Dependent on Fish
In Kamchatka, it is quite obvious how most of the residents earn their living. They fish because besides a little bit of tourism there are nearly no other possibilities on the peninsula. Some fish legally, some illegally. They have been doing that for thousands of years. Only the methods have changed. Net fishing is the most common way of fishing the mouth of the rivers and in the sea. Most rivers in Kamchatka have legal fishing brigades in the lower sections. They fish a certain stretch of water (only beats of a few hundreds of meters of the rivers) with the permission of the government. A net is stretched between a boat and a buoy and is drifting down the river. This is repeated the whole day. There are also illegal fishermen who somehow want to get their families through the strong winters by getting some of the natural resources in the short season and selling them. It is a hard job, but that is their only chance to survive. If you fish a river with easier access you have to get used to these net fishermen first of course. They are not only there but you will also recognize them in fewer numbers in remote areas. In western countries, you are not used to seeing net fishermen in the rivers at all. They were there in former times, many of them, especially at the River Rhine but with the damming of the rivers and the pollution the salmon populations went down or were distinguished.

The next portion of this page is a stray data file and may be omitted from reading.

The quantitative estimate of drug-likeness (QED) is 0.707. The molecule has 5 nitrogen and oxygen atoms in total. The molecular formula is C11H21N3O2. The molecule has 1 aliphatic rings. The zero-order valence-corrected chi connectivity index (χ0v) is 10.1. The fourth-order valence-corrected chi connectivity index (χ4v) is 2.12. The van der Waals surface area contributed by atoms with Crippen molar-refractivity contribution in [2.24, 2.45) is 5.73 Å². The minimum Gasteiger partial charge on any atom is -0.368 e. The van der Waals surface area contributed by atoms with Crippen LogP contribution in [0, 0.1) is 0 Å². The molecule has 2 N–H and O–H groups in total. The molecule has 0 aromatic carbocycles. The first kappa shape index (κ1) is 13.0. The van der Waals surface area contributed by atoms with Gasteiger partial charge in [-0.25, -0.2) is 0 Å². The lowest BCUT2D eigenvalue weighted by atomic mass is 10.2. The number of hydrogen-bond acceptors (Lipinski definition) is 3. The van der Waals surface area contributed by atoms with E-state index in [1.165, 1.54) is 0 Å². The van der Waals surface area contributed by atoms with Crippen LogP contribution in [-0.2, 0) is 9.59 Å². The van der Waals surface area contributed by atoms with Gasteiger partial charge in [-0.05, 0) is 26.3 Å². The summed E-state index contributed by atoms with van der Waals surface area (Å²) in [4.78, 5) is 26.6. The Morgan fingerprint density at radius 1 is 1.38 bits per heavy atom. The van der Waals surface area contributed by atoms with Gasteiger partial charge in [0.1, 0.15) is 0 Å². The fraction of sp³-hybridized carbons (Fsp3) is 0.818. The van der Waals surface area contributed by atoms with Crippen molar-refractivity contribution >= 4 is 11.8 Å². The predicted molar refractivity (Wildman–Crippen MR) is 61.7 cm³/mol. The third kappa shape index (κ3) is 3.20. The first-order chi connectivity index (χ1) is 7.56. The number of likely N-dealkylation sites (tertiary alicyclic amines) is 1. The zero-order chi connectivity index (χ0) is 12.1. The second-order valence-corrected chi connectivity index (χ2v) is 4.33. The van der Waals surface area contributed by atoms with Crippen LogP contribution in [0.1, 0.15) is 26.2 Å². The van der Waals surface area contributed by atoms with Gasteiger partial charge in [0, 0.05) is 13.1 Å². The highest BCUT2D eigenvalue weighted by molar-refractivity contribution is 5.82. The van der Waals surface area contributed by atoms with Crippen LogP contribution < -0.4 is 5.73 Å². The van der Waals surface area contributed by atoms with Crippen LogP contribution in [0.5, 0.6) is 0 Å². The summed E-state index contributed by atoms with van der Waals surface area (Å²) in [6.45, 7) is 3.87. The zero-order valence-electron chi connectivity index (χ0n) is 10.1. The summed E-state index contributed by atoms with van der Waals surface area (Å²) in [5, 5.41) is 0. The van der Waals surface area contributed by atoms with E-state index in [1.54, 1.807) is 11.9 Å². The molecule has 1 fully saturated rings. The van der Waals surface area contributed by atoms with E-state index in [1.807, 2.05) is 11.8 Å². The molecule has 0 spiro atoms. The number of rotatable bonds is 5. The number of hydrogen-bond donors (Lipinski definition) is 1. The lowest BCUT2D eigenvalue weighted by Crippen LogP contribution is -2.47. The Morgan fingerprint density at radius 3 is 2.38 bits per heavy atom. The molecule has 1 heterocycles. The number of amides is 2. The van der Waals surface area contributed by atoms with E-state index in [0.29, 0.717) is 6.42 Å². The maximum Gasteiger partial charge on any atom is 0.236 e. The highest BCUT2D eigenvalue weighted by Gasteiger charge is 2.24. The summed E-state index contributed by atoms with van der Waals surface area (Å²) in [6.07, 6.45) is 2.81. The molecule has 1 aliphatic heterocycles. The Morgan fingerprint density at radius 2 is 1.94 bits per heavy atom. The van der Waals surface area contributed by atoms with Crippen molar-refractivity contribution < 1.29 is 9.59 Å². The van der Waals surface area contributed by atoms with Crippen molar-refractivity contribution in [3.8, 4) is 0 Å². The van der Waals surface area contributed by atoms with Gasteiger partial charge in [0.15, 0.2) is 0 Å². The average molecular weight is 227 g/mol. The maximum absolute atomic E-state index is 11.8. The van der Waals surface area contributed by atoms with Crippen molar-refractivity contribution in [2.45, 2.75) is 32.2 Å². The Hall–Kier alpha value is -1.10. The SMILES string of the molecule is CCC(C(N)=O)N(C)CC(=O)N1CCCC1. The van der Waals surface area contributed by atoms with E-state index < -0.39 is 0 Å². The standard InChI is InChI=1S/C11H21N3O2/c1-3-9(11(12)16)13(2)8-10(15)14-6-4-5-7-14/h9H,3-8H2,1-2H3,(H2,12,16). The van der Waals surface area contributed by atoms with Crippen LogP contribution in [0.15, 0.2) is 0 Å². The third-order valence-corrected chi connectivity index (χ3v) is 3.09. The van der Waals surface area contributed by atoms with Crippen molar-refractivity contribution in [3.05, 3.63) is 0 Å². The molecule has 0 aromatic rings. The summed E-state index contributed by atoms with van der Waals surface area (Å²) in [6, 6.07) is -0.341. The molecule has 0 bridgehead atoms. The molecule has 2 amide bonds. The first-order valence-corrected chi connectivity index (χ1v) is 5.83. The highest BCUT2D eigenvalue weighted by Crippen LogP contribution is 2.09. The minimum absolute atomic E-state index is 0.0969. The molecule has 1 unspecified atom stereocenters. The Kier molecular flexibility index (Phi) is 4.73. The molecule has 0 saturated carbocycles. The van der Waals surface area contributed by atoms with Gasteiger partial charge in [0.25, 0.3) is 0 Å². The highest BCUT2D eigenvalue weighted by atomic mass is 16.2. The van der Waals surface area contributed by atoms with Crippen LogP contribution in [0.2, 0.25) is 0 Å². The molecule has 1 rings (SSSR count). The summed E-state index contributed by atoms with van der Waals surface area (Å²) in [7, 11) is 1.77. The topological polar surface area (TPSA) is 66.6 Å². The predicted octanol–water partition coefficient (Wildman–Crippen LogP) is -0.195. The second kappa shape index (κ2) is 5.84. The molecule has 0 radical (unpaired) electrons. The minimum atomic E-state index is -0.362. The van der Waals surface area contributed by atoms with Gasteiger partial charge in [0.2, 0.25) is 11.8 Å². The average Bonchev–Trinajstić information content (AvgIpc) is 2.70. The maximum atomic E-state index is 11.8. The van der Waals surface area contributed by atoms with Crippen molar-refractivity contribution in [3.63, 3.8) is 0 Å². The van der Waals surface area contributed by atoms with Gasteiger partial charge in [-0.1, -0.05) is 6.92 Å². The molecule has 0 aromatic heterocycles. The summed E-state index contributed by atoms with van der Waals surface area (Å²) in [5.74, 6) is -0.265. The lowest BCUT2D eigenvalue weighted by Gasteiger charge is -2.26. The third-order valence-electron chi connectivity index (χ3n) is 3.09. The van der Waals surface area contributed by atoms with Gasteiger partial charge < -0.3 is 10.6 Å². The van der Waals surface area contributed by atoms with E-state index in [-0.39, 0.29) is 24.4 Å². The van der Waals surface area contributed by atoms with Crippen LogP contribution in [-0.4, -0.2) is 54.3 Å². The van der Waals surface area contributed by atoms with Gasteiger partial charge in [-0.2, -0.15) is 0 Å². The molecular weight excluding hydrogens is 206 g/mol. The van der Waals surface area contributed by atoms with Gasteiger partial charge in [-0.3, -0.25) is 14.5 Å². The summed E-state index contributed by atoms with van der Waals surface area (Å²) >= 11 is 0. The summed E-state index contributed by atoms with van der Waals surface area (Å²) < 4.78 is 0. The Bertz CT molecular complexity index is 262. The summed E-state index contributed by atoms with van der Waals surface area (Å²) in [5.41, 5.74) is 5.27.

Later when the industry provided many jobs, salmon fishing in the rivers became economically uninteresting. Kamchatka, with Petropavlovsk-Kamchatsky being the only exception, is still an undeveloped country so the people still earn their living out of natural resources. I soon recognized that for fly fishers these net fishers are no problem in the big rivers. They have to fish in the middle of the river in the moving water where the ground is more or less plain and so the really good spots for fly fishing are not used by them. There are countless numbers of side channels in the Bolshaya River. From the satellite, the river looks like a huge labyrinth. It cannot really be fished down with nets if the mouth is protected by a net-free zone. So there are still millions of fresh and silvery fish moving upstream into the headwaters. There you will accidentally get in contact with a few poachers, too. They are not selling fish but open their bellies, take the caviar and drop the fish back into the water. When our guide shouted at two of them on our float trip, they approached us half an hour later, dropped five red salmon in front of our feet, and said: "We are the forest-brothers take these fish, we are friends." So we had at least enough to eat for the rest of our trip. The law has changed meanwhile and the river-keepers have more possibilities. Nevertheless whenever you detect a net of such poachers, better leave it in the water. You never know who is hiding in the bushes and as you are far from any help...
If you are interested in non-remote fly fishing in Kamchatka, please go on reading here